Here we will show a general method to approach a constrained minimisation problem of a convex, differentiable function over a closed convex set . Such problems can be written in an unconstrained form as we discussed in the introduction
where is the indicator function associated with the set.
To get to the method, we will need three main parts:
discuss the first order condition (FOC) of the problem which will bring us to the notion of normal cone,
discuss how the normal cone relates to the Euclidean projection,
introduce the projected gradient descent algorithm.
The FOC indicates that is a minimiser if and only if . However, remember that the subdifferential of a sum contains the sum of subdifferentials (see convex analysis pt. 2) so that if then is a minimiser.
If is a subgradient of at a point then, by definition,
For any , this inequality is trivially verified since the left hand side is infinite. Letting and since so that , we are left with
This inequality defines the subdifferential but also happens to be the definition of the normal cone to the convex set at denoted . In short: Bringing the pieces together, we have
Of course this doesn't really help much because at this point we don't know how to find a such that the left-hand-side holds. This is what the next section will explore.
A useful (and obvious) property of the normal cone which we shall use in the sequel is that it is invariant under non-negative scalar multiplication, i.e.:
We will now show the connection between the normal cone and the Euclidean projection on . Remember that the Euclidean projection onto (denoted ) is defined as follows for any :
Note that in the unconstrained problem, and hence , the identity operator. Note also that the factor is here for aesthetics when computing the gradient which is then just .
Considering the condition (5) for the optimisation problem (7), we have that if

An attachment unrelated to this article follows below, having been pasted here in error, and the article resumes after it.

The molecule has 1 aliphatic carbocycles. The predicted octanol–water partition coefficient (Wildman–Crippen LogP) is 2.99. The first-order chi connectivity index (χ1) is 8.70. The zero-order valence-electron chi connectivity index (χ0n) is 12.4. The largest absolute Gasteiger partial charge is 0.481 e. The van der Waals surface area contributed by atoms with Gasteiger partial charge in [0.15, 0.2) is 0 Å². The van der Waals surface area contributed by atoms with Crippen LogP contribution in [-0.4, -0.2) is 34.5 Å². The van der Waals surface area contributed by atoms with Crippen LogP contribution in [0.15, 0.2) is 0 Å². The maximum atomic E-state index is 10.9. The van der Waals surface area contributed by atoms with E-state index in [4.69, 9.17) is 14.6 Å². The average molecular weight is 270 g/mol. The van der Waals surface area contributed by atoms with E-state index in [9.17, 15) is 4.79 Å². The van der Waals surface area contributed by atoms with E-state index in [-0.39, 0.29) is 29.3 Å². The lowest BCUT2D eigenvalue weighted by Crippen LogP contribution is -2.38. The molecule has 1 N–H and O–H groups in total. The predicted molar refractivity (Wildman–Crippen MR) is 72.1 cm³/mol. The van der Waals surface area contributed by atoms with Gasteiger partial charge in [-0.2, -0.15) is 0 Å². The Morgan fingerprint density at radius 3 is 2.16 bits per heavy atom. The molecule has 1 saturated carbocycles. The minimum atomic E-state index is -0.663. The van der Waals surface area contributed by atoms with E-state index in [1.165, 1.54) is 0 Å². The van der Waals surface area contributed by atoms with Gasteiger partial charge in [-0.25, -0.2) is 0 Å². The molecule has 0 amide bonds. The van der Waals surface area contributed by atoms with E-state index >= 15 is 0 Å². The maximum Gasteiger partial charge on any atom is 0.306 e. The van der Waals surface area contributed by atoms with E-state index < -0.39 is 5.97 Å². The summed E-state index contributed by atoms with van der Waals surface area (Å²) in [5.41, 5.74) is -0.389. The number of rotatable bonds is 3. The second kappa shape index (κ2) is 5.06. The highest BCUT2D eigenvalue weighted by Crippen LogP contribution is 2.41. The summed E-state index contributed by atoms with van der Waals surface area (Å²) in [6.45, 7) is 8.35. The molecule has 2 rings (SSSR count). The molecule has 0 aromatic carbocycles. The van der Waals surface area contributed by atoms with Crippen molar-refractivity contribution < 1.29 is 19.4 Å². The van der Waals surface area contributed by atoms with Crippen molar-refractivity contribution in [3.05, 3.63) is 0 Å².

then is a minimiser with thus . This is equivalent to or . Replacing by and re-arranging terms gives
This is a classical and important relationship.
We indicated at (6) that for any and , then . We can rewrite this as:
which may seem pointless but will lead us to a fixed-point algorithm (remember from the introduction that many algorithms for convex optimisation can be expressed in terms of fixed point algorithms).
Let so that (11) can be rearranged to . By (10), this is equivalent to or
To finish up, let's go back once more to the FOC (5) which indicates that if is such that then it is a minimiser. Combined with (12), we get the following useful fixed-point form for the minimiser of the constrained problem:
Note: had we not assumed that was differentiable on , we would still have that there exists a subgradient with and consequently the fixed-point leading the projected subgradient method. In practice however, one tries to cast a convex objective function as a sum of a smooth function with a non-smooth one, to follow a gradient descent on the smooth part and use a projection for the non-smooth part (this is the case here with being the non-smooth part).
Well there's not much left to do. Applying a fixed-point iteration to (13) from a starting point generates the sequence via
where is the step size (ignoring the trivial case ). This is the projected gradient descent method.
Assuming that the are picked sensibly and basic regularity conditions on the problem are met, the method enjoys a convergence rate (see references for more).
Note: this method is pretty easy to apply provided you can compute the projection. Of course, there may be situations for which computing the projection is as hard as the initial problem! But there are many special cases where efficient projection can be applied (e.g. if is a polyhedron, i.e. corresponds to a set of such that for some matrix and vector ). See for example Liu and Ye (2009).
Burke, The Gradient Projection Algorithm, 2014. Lecture notes at the University of Washington covering the topic in a bit more depth.
Saunders, Notes on First-Order Methods for Minimizing Smooth Functions, 2017. – Lectures notes at Stanford covering the topic (among others) and proving the linear convergence rate under regularity conditions.
Liu, Ye, Efficient Euclidean Projections in Linear Time, 2009. – A paper describing the projection problem and how it can be done efficiently in some cases.
See also the general references mentioned in the introduction.